I owe Merlin Nichols, the former mayor of Chetwynd, an apology.
Last year, I moderated a conversation between the then mayors of Dawson Creek, Tumbler Ridge, and Chetwynd, including elected officials from the regional district. Merlin Nichols, as mayor of Chetwynd, was participating in the panel and as we gathered moments before the session was to begin, Mr. Nichols broached the topic of the Species at Risk Act and the discussion about caribou.
Unfortunately, the session previous to the panel had gone long and, as a result, our session needed to be contained in a very brief 15-20 minutes. We had no time to talk about the Act and the caribou recovery strategy being drafted at the time. Hindsight is 20/20.
Mr. Nichols, I’m sorry. I’m sorry we didn’t have the time to address this very important issue. I’m sorry we missed an opportunity to find out more about this speeding, out-of-control train heading towards our communities.
In retrospect, I believe you must have left that panel conversation very frustrated. As I come to understand the situation and the draft agreement for the caribou recovery, I think back to that afternoon and how you must have felt: You had information, you were trying to sound the alarm bells, but no one was listening.
I discounted the importance of the conversation because I didn’t know what it was about and, as a result, I stayed in the dark regarding the caribou recovery strategy until someone else tried to explain.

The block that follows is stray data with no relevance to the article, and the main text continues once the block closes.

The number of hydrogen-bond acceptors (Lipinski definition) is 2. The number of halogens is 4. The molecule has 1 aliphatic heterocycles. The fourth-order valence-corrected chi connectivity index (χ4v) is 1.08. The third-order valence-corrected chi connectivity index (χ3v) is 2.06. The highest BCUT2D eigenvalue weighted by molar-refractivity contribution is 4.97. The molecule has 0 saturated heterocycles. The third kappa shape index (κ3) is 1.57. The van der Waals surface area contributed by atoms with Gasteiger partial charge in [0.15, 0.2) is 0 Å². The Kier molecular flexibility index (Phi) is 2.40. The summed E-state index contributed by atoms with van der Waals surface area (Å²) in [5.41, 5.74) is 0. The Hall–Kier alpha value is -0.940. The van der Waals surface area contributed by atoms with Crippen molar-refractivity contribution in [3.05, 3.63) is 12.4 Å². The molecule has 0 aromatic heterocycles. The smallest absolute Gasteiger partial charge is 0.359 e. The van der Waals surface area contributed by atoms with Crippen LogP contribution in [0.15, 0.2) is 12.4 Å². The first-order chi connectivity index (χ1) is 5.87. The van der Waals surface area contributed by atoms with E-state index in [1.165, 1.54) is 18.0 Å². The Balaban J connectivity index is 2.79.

“You mean this isn’t only about people not being able to snowmobile in the mountains?”
No, this issue is much more complex and dynamic than snowmobilers not being able to go to their favourite hillside to recreate.
This is about our economy. This is about restricting industry. This is about our communities. This is about the way of life that we know, as it exists today in Northeast British Columbia.
This is like lights on versus lights off.
Last week, Mr. Nichols wrote in his weekly column via this newspaper (visit alaskahighwaynews.ca/opinion) that, “Chetwynd is the hardest hit by the draft agreement. I put this in present tense because it’s already happening. The pain is real. The tears flow. The fear grips our guts. The Community Carved by Success is reeling with uncertainty.”
It’s true. The fear is real. A little girl told me last week that she was afraid that her Dad would lose his job as a result of this agreement. She wondered what she and her family would do if that were to happen.
How do you reassure a child that everything is going to be OK when everything you have heard to this point results in the opposite?
Forgive me, Mr. Nichols. You tried to sound the alarm that day and if we could go back in time, I would gladly revisit that moment on the stage.
There is still time for all of us to review the draft agreement. There is still time for us to let our elected officials know how we feel about this life altering agreement.
This is important – make the time.
Judy Kucharuk is a lover of sarcasm, witty people and footnotes.